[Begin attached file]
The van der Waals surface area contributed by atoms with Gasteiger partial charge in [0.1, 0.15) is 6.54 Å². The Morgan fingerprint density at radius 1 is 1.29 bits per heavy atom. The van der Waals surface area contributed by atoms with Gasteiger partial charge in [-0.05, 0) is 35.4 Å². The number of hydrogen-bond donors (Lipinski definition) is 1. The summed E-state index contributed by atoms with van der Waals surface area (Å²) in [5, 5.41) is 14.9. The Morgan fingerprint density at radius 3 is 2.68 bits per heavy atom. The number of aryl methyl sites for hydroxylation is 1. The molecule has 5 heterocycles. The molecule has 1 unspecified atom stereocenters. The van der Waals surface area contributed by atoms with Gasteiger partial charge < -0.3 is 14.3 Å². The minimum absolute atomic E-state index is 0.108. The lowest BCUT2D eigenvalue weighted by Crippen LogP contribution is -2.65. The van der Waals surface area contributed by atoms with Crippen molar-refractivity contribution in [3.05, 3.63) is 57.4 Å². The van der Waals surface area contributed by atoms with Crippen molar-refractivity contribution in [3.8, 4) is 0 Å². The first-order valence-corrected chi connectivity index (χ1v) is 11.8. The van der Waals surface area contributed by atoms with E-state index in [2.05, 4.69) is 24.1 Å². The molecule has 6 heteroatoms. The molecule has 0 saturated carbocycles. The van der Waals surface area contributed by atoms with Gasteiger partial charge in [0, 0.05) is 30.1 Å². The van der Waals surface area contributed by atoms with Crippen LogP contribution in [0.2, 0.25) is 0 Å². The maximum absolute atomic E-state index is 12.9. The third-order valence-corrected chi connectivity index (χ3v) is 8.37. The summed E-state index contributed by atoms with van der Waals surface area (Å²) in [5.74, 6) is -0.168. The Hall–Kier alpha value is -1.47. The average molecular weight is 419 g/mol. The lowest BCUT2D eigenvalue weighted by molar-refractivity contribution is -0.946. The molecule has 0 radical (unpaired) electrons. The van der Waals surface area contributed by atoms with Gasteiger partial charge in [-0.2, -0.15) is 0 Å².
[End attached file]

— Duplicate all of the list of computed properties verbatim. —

The van der Waals surface area contributed by atoms with Gasteiger partial charge in [0.1, 0.15) is 6.54 Å². The Morgan fingerprint density at radius 1 is 1.29 bits per heavy atom. The van der Waals surface area contributed by atoms with Gasteiger partial charge in [-0.05, 0) is 35.4 Å². The number of hydrogen-bond donors (Lipinski definition) is 1. The summed E-state index contributed by atoms with van der Waals surface area (Å²) in [5, 5.41) is 14.9. The Morgan fingerprint density at radius 3 is 2.68 bits per heavy atom. The number of aryl methyl sites for hydroxylation is 1. The molecule has 5 heterocycles. The molecule has 1 unspecified atom stereocenters. The van der Waals surface area contributed by atoms with Gasteiger partial charge < -0.3 is 14.3 Å². The minimum absolute atomic E-state index is 0.108. The lowest BCUT2D eigenvalue weighted by Crippen LogP contribution is -2.65. The van der Waals surface area contributed by atoms with Crippen molar-refractivity contribution in [3.05, 3.63) is 57.4 Å². The van der Waals surface area contributed by atoms with Crippen molar-refractivity contribution in [3.8, 4) is 0 Å². The first-order valence-corrected chi connectivity index (χ1v) is 11.8. The van der Waals surface area contributed by atoms with E-state index in [2.05, 4.69) is 24.1 Å². The molecule has 6 heteroatoms. The molecule has 0 saturated carbocycles. The van der Waals surface area contributed by atoms with Gasteiger partial charge in [0, 0.05) is 30.1 Å². The van der Waals surface area contributed by atoms with Crippen LogP contribution in [0.2, 0.25) is 0 Å². The maximum absolute atomic E-state index is 12.9. The third-order valence-corrected chi connectivity index (χ3v) is 8.37. The summed E-state index contributed by atoms with van der Waals surface area (Å²) in [5.74, 6) is -0.168. The Hall–Kier alpha value is -1.47. The average molecular weight is 419 g/mol. The lowest BCUT2D eigenvalue weighted by molar-refractivity contribution is -0.946. The molecule has 0 radical (unpaired) electrons. The van der Waals surface area contributed by atoms with Gasteiger partial charge in [-0.2, -0.15) is 0 Å².